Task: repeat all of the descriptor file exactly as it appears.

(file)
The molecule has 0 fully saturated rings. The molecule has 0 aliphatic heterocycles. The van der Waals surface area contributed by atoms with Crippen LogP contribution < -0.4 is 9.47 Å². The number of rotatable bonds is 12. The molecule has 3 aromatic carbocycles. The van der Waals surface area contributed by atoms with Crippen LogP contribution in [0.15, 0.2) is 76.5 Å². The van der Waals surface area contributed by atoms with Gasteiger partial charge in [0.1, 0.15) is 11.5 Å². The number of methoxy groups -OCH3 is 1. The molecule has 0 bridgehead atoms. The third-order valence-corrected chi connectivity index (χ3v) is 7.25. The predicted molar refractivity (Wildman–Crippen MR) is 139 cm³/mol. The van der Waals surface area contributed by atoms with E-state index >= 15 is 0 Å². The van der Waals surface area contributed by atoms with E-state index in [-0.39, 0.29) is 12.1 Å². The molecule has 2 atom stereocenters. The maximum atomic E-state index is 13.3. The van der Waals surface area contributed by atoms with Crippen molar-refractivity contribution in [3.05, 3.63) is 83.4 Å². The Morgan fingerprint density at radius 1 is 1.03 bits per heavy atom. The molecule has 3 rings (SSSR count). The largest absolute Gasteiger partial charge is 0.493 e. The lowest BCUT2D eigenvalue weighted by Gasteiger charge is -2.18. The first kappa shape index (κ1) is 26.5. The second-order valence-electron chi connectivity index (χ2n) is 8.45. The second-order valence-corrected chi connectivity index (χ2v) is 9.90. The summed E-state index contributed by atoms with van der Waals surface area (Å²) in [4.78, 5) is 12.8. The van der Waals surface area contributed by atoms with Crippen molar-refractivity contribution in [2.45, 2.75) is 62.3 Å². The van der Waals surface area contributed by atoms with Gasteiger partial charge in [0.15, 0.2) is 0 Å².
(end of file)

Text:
The molecule has 0 fully saturated rings. The molecule has 0 aliphatic heterocycles. The van der Waals surface area contributed by atoms with Crippen LogP contribution < -0.4 is 9.47 Å². The number of rotatable bonds is 12. The molecule has 3 aromatic carbocycles. The van der Waals surface area contributed by atoms with Crippen LogP contribution in [0.15, 0.2) is 76.5 Å². The van der Waals surface area contributed by atoms with Gasteiger partial charge in [0.1, 0.15) is 11.5 Å². The number of methoxy groups -OCH3 is 1. The molecule has 0 bridgehead atoms. The third-order valence-corrected chi connectivity index (χ3v) is 7.25. The predicted molar refractivity (Wildman–Crippen MR) is 139 cm³/mol. The van der Waals surface area contributed by atoms with E-state index >= 15 is 0 Å². The van der Waals surface area contributed by atoms with E-state index in [-0.39, 0.29) is 12.1 Å². The molecule has 2 atom stereocenters. The maximum atomic E-state index is 13.3. The van der Waals surface area contributed by atoms with Crippen molar-refractivity contribution in [3.05, 3.63) is 83.4 Å². The Morgan fingerprint density at radius 1 is 1.03 bits per heavy atom. The molecule has 3 rings (SSSR count). The largest absolute Gasteiger partial charge is 0.493 e. The lowest BCUT2D eigenvalue weighted by Gasteiger charge is -2.18. The first kappa shape index (κ1) is 26.5. The second-order valence-electron chi connectivity index (χ2n) is 8.45. The second-order valence-corrected chi connectivity index (χ2v) is 9.90. The summed E-state index contributed by atoms with van der Waals surface area (Å²) in [4.78, 5) is 12.8. The van der Waals surface area contributed by atoms with Crippen molar-refractivity contribution in [2.45, 2.75) is 62.3 Å². The van der Waals surface area contributed by atoms with Gasteiger partial charge in [0.15, 0.2) is 0 Å².